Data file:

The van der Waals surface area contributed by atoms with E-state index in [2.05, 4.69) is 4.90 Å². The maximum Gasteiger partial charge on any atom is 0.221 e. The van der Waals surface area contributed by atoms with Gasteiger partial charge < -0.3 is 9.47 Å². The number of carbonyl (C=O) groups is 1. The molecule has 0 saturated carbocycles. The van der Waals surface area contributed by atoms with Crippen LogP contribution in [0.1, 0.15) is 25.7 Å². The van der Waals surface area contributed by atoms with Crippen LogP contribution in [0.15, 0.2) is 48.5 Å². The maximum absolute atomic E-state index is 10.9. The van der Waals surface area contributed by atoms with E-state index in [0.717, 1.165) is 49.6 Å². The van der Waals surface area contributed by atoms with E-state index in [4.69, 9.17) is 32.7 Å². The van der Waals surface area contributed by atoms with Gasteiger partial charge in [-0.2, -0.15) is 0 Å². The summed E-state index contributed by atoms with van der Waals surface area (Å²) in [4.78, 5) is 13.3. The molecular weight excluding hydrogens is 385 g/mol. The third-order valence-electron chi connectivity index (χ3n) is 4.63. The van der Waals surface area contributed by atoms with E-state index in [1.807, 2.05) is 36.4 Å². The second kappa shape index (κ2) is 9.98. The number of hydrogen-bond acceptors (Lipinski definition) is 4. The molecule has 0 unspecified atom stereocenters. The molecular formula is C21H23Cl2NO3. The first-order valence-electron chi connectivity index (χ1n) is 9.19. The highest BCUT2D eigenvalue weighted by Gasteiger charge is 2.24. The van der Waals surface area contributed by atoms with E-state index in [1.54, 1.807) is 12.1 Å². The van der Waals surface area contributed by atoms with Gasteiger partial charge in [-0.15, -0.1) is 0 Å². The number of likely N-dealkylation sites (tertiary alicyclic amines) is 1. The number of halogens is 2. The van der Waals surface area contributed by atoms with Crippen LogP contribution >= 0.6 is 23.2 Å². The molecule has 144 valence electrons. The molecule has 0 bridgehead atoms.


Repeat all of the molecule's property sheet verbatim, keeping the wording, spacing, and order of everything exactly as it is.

The van der Waals surface area contributed by atoms with E-state index in [2.05, 4.69) is 4.90 Å². The maximum Gasteiger partial charge on any atom is 0.221 e. The van der Waals surface area contributed by atoms with Gasteiger partial charge < -0.3 is 9.47 Å². The number of carbonyl (C=O) groups is 1. The molecule has 0 saturated carbocycles. The van der Waals surface area contributed by atoms with Crippen LogP contribution in [0.1, 0.15) is 25.7 Å². The van der Waals surface area contributed by atoms with Crippen LogP contribution in [0.15, 0.2) is 48.5 Å². The maximum absolute atomic E-state index is 10.9. The van der Waals surface area contributed by atoms with E-state index in [0.717, 1.165) is 49.6 Å². The van der Waals surface area contributed by atoms with E-state index in [4.69, 9.17) is 32.7 Å². The van der Waals surface area contributed by atoms with Gasteiger partial charge in [-0.2, -0.15) is 0 Å². The summed E-state index contributed by atoms with van der Waals surface area (Å²) in [4.78, 5) is 13.3. The molecular weight excluding hydrogens is 385 g/mol. The third-order valence-electron chi connectivity index (χ3n) is 4.63. The van der Waals surface area contributed by atoms with E-state index in [1.807, 2.05) is 36.4 Å². The second kappa shape index (κ2) is 9.98. The number of hydrogen-bond acceptors (Lipinski definition) is 4. The molecule has 0 unspecified atom stereocenters. The molecular formula is C21H23Cl2NO3. The first-order valence-electron chi connectivity index (χ1n) is 9.19. The highest BCUT2D eigenvalue weighted by Gasteiger charge is 2.24. The van der Waals surface area contributed by atoms with E-state index in [1.54, 1.807) is 12.1 Å². The van der Waals surface area contributed by atoms with Gasteiger partial charge in [-0.15, -0.1) is 0 Å². The number of likely N-dealkylation sites (tertiary alicyclic amines) is 1. The number of halogens is 2. The van der Waals surface area contributed by atoms with Crippen LogP contribution >= 0.6 is 23.2 Å². The molecule has 144 valence electrons. The molecule has 0 bridgehead atoms.